Sarah Palin, the 2008 Republican vice presidential nominee and a backer of current Republican presidential nominee Donald Trump, called the Manhattan billionaire’s comments from a leaked recording “disgusting.”
But she also ripped the “as offensive” media for its “obsession” with a “very old conversation” in a detailed Saturday Facebook post.
In the shocking recording from 2005, Trump was heard boasting about being able to “grab” women “by the p—y” because “when you’re a star they let you do it.”
The recording of Trump, which was picked up by a hot mic and published by The Washington Post on Friday, came from an interaction between Trump and television personality Billy Bush. In addition to his comments about grabbing women “by the p—y,” Trump made a litany of other sexually suggestive remarks.
“Disgusting, shameful, totally disrespectful ‘locker room’ garbage, privately shared between two Hollywood playboys over a decade ago, is now made to be ‘the crudeness heard ’round the world,'” the former Alaska governor wrote. “The old Bush and Trump braggart comments were beyond abhorrent and offensive, though both boys apologised for them.”
Palin then turned her focus to the press.
“As offensive, however, is media obsession with a very old conversation between non-political figures when we’re in a crucial time facing earth-altering shifts in our future,” she wrote. “The Supreme Court, international tinderbox relationships, global security, and our entire economy hang in the balance. With the question of what kind of country we will leave our daughters and sons unanswered, I wisely look at today’s candidates’ positions and what they have accomplished, while being well aware there are no perfect candidates. I encourage all to quit putting faith in flawed human beings.”
The Alaska Republican said that by “going around media filters,” voters can “clearly see” Trump as the more viable option for the presidency than Democratic nominee Hillary Clinton.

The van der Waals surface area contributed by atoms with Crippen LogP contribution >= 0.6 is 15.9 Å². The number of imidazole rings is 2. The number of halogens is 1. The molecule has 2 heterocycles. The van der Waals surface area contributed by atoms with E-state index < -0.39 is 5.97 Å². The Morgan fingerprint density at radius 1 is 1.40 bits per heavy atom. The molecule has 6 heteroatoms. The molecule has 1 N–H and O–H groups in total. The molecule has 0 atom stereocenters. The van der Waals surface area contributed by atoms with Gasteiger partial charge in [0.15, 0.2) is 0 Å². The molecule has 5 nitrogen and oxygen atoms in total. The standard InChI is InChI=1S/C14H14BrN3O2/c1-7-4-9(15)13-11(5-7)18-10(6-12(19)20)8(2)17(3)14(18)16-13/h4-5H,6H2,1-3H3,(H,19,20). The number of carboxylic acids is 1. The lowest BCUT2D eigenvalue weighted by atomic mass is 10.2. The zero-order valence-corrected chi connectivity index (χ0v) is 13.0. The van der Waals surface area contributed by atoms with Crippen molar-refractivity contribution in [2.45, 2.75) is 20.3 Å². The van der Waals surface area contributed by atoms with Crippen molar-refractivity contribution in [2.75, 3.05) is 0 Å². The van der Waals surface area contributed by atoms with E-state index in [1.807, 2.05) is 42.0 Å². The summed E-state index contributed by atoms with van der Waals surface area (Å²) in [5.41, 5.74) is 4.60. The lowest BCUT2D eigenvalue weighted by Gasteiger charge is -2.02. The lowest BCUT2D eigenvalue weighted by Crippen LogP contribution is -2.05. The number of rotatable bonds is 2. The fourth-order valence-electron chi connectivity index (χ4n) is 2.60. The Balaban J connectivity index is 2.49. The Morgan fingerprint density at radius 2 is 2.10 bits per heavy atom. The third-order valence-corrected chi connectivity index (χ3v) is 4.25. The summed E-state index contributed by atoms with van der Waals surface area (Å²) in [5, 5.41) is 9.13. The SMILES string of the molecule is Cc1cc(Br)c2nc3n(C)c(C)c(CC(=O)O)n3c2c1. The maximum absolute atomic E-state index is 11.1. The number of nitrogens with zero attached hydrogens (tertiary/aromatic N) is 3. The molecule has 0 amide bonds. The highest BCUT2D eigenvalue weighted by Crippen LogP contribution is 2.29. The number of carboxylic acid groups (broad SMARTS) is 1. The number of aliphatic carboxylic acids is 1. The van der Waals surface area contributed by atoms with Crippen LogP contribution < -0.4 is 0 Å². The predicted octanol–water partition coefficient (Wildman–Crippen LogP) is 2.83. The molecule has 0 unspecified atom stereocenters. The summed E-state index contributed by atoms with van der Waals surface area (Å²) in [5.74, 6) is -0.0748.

Palin also linked to a YouTube clip of a Fox News segment that played a decades-old recording of Clinton, then working as a lawyer in Arkansas, discussing her defence of a defendant accused of raping a 12-year-old girl.
“In today’s Presidential race, it’s only telling which candidate participated in cruder past conversations if both candidates’ communications were all exposed, but alas, that won’t happen,” Palin wrote.
She added, “It’s undeniable that it’s only politics allowing characterization of Trump’s old comments as more outrageous and offensive than Hillary’s comments.”
The other half of Palin’s 2008 ticket, then-GOP presidential nominee and current Arizona Sen. John McCain, withdrew his support for Trump earlier Saturday.
Trump addressed the matter in a Friday statement, in which he called the comments “locker room banter” and added that former President Bill Clinton has said “far worse to me on the golf course.”
That was later followed by a late-night video address, offering a brief apology and saying he looked forward to the Sunday night presidential debate. He posted a tweet Saturday morning to call the past day “certainly … interesting.”
Almost immediately, Trump came under fire from those on both sides of the aisle — as many top Republicans either strongly condemned the comments or unendorsed the Manhattan billionaire altogether.
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